Academic journal article T H E Journal (Technological Horizons In Education)

West Clermont's 'Small Schools of Choice' Rely on Student Management Software to Evolve

Academic journal article T H E Journal (Technological Horizons In Education)

West Clermont's 'Small Schools of Choice' Rely on Student Management Software to Evolve

Article excerpt

High school students in Ohio's West Clermont Local School District had been doing well for an "average" school district in Ohio, but for our superintendent, Dr. Michael Ward, "average" wasn't good enough. According to Ward, many issues needed to be addressed: "The top students did well, but the middle and bottom students did very poorly. One out of every five students who entered our high schools dropped out. There was also dissatisfaction among students about how they were treated by their peers and faculty."

So, Ward and other leaders of our 9,000-student district, located in the suburbs east of Cincinnati, agreed on a solution. We decided to remake our two high schools--Amelia and Glen Este, each of which had about 1,200 students--into 10 smaller schools of 120 to 375 students apiece. "[Smaller schools] offer higher student achievement, higher levels of satisfaction, fewer discipline problems and other benefits," says Ward.

After a three-year planning, community relations and implementation process, we switched to 10 high schools (five per campus) on opening day of the 2002-03 school year. Each is a "small school of choice," built around a single focus of interest such as world studies, creative arts and design, and business and technology. We were one of the first school districts--and perhaps the only suburban district--in the United States to convert to small schools in this way.

Setting a Precedent

The technology team--made up of the software and people--was absolutely essential to making this vision a reality. There were three major challenges that technology helped us solve: scheduling for 10 high schools rather than two, changing from a semester to a trimester system, and converting our students' GPAs from the semester to trimester system.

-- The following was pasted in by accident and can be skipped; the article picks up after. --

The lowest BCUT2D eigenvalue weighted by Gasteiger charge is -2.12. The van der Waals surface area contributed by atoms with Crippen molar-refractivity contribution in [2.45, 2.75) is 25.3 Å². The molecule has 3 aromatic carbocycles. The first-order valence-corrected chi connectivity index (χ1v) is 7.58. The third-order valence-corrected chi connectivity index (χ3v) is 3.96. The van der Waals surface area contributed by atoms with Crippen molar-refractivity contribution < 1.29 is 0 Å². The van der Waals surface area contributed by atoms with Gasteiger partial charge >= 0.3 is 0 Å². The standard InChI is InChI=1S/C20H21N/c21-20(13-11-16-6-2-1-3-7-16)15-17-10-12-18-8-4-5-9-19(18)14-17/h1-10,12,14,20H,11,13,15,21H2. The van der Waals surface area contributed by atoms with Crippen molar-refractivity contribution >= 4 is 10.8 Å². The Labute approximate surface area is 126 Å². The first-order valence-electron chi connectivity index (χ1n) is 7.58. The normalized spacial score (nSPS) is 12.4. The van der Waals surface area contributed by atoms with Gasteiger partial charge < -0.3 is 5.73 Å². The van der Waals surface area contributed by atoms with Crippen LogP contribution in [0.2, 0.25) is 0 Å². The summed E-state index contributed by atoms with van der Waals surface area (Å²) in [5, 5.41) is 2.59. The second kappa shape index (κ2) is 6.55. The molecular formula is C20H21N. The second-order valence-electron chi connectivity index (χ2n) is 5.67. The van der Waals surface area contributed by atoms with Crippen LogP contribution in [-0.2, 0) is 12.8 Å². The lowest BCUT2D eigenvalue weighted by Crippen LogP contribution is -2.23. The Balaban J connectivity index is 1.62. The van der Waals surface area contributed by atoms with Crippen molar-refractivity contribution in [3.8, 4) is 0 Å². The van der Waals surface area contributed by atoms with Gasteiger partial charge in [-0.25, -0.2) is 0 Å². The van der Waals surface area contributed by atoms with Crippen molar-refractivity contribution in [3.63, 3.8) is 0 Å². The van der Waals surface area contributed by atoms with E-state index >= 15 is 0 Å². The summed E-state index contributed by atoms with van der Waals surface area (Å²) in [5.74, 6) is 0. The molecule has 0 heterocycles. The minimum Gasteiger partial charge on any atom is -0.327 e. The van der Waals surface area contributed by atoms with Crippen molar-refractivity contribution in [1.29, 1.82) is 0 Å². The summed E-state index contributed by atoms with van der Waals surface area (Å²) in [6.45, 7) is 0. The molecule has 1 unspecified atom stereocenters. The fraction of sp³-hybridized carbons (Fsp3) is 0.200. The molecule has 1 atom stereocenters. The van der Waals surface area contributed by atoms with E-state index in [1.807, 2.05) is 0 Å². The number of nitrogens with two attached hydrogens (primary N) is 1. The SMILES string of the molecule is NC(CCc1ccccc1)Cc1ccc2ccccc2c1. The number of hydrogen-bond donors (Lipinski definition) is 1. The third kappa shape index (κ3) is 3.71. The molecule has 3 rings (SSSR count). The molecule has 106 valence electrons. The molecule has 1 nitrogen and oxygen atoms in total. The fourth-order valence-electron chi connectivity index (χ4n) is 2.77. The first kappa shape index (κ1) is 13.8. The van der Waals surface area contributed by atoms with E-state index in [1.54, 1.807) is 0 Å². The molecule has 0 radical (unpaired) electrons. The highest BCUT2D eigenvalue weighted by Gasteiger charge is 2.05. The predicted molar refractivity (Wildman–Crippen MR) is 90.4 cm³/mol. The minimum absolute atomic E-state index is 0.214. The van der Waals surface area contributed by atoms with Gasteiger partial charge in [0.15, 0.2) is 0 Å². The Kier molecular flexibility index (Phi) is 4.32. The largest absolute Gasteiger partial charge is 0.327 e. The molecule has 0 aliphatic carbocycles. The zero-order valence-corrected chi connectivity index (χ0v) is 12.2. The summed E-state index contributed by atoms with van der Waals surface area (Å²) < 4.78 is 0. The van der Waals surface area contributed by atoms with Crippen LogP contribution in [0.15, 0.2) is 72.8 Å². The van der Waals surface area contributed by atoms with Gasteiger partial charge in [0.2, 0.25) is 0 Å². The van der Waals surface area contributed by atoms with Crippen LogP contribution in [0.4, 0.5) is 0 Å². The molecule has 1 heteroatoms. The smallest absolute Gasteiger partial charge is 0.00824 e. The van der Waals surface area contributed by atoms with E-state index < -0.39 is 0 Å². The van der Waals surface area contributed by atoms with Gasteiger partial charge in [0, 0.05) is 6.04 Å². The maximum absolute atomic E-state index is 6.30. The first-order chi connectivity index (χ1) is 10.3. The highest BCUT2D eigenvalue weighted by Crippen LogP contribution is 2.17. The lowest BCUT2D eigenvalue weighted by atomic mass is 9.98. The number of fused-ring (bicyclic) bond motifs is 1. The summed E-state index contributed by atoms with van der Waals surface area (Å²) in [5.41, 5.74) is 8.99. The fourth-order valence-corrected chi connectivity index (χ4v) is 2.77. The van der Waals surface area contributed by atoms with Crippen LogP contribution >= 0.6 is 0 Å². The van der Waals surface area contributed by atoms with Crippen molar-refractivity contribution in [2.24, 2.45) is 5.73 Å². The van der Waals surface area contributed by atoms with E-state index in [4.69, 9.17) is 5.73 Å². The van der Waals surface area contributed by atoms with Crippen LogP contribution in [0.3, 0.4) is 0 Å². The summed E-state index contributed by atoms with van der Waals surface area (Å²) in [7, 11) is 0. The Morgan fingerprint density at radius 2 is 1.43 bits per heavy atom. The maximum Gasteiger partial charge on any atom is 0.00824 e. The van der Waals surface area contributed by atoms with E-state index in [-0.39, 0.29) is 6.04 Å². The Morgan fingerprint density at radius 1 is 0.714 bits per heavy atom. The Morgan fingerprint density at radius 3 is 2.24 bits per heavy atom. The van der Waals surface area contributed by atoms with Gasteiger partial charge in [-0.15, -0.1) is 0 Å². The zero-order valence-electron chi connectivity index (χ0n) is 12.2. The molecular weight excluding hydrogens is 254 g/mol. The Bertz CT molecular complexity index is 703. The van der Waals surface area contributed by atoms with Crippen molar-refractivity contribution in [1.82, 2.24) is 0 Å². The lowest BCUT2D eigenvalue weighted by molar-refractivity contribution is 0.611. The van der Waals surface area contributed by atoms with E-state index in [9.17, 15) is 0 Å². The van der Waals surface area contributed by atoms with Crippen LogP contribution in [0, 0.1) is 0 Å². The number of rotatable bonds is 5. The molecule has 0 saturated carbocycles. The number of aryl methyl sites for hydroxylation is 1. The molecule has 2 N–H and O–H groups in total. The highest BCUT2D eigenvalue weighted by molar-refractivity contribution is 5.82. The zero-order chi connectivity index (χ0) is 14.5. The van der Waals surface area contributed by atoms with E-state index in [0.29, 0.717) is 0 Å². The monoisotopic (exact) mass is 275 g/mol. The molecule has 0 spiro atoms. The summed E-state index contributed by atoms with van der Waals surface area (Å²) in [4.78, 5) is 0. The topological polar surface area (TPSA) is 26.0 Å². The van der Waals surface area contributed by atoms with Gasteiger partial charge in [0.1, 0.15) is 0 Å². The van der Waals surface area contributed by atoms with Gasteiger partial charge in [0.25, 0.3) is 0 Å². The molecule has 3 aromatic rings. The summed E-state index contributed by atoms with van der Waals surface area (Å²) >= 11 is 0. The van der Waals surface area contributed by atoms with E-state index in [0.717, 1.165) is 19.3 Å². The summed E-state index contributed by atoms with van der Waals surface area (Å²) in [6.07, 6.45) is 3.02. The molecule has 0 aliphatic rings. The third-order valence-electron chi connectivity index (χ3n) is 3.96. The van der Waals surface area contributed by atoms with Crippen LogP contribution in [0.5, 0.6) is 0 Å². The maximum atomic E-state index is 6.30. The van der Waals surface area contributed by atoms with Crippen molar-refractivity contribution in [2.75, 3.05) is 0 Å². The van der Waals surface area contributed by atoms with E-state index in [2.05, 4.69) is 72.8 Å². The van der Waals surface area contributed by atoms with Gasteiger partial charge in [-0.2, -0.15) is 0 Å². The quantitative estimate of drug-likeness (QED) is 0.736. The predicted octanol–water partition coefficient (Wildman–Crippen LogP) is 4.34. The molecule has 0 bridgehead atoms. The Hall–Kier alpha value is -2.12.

Jim Stahl, West Clermont's network coordinator, spearheaded the technology effort, working closely with our two principals, Mark Peters (from Amelia) and Dennis Ashworth (from Glen Este), district staff and our software vendor, ACE Software.

In essence, we were able to use our existing student management software, which included ACE's ADM-2000 Student Information System, including its Master Schedule Builder/Student-Scheduling software. We used the basic ADM-2000 software package that we'd installed in 1996; however, when necessary, ACE helped us adapt the software for an individual need or wrote a new program specifically for us. What made this even harder and more significant, was the fact that there was no precedent in this area--there were no school districts that we could call for advice based on their experience.

Separate Entities

The ACE software allowed us to treat each of the small schools as a separate entity for scheduling, grade reporting, attendance, discipline, etc. We copied many of our existing reference files (e.g., the grading system, system load, header files, scheduling, basic setups, etc.) from one school and used it with the others. …

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